The distributions with higher peaks towards the middle and with fatter tails than
a normal distribution2 (and therefore less signi¬cant for intermediate values) are
described as leptokurtic and characterised by a positive kurtosis coef¬cient γ2 (for the


f(x)




x

Figure 6.1 Skewness of distributions





√3
3

√6

6
“√3 “ √6
  
√6 √3

2 2

Figure 6.2 Kurtosis of distributions

2
The de¬nition of this law is given in Point (3) below.
Theory of VaR 183

distributions in Figure 6.2, this coef¬cient totals ’0.6 for the triangular and ’1.2 for
the rectangular).
Remember that this variance of expected returns approach is sometimes justi¬ed
through utility theory. In fact, when the utility function is quadratic, the expected
utility of the return on the portfolio is expressed solely from the single-pair expectation
variance (see Section 3.2.7).
3. In order to justify the mean-variance approach, the equity portfolio theory deliberately
postulates that the return follows a normal probability law, which is characterised
speci¬cally by the two parameters in question; if µ and σ respectively indicate the
mean and the standard deviation for a normal random variable, this variable will have
the density of:
1 x’µ 2
1
f (x) = √ exp ’
σ
2
2πσ

This is a symmetrical distribution, very important in probability theory and found
everywhere in statistics because of the central limit theorem. The graph for this density
is shown in Figure 6.3.
A series of studies shows that normality of return of equities is a hypothesis that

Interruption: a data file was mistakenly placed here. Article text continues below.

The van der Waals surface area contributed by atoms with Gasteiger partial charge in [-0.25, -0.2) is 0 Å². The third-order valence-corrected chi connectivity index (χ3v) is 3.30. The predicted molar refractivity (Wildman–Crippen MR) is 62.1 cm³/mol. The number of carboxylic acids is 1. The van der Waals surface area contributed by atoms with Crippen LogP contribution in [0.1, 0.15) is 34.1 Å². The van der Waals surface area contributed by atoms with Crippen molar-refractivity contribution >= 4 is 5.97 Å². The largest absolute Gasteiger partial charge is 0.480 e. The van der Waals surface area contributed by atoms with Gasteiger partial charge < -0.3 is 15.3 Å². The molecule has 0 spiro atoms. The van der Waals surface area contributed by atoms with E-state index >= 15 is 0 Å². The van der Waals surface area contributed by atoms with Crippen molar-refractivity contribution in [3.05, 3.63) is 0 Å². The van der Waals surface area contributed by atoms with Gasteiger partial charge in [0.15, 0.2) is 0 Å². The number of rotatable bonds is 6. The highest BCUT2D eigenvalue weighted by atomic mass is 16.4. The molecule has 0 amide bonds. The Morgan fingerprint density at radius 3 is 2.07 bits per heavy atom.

can be accepted, at least in an initial approximation, provided the period over which
the return is calculated is not too short. It is admitted that weekly and monthly returns
do not diverge too far from a normal law, but daily returns tend to diverge and follow
a leptokurtic distribution instead.3
If one wishes to take account of the skewness and the leptokurticity of the distribution
of returns, one solution is to replace the normal distribution with a distribution that
depends on more parameters, such as the Pearson distribution system,4 and to estimate
the parameters so that µ, σ 2 , γ1 and γ2 correspond to the observations. Nevertheless,
the choice of distribution involved remains wholly arbitrary.
Finally, for returns on securities other than equities, and for other elements involved
in risk management, the normality hypothesis is clearly lacking and we do not therefore
need to construct a more general risk measurement index.
4. Another problem, by no means insigni¬cant, is that concepts such as duration and
convexity of bonds, variances of returns on equities, or the delta, gamma, rho or theta


f (x)




x

Figure 6.3 Normal distribution

3
We will deal again with the effects of kurtosis on risk evaluation in Section 6.2.2.
4
Johnson N. L. and Kotz S., Continuous Univariate Distributions, John Wiley and Sons, Ltd, 1970.
184 Asset and Risk Management

option parameters do not, despite their usefulness, actually ˜say™ very much as risk
measurement indices. In fact, they do not state the kind of loss that one is likely
to suffer, or the probability of it occurring. At the very most, the loss“probability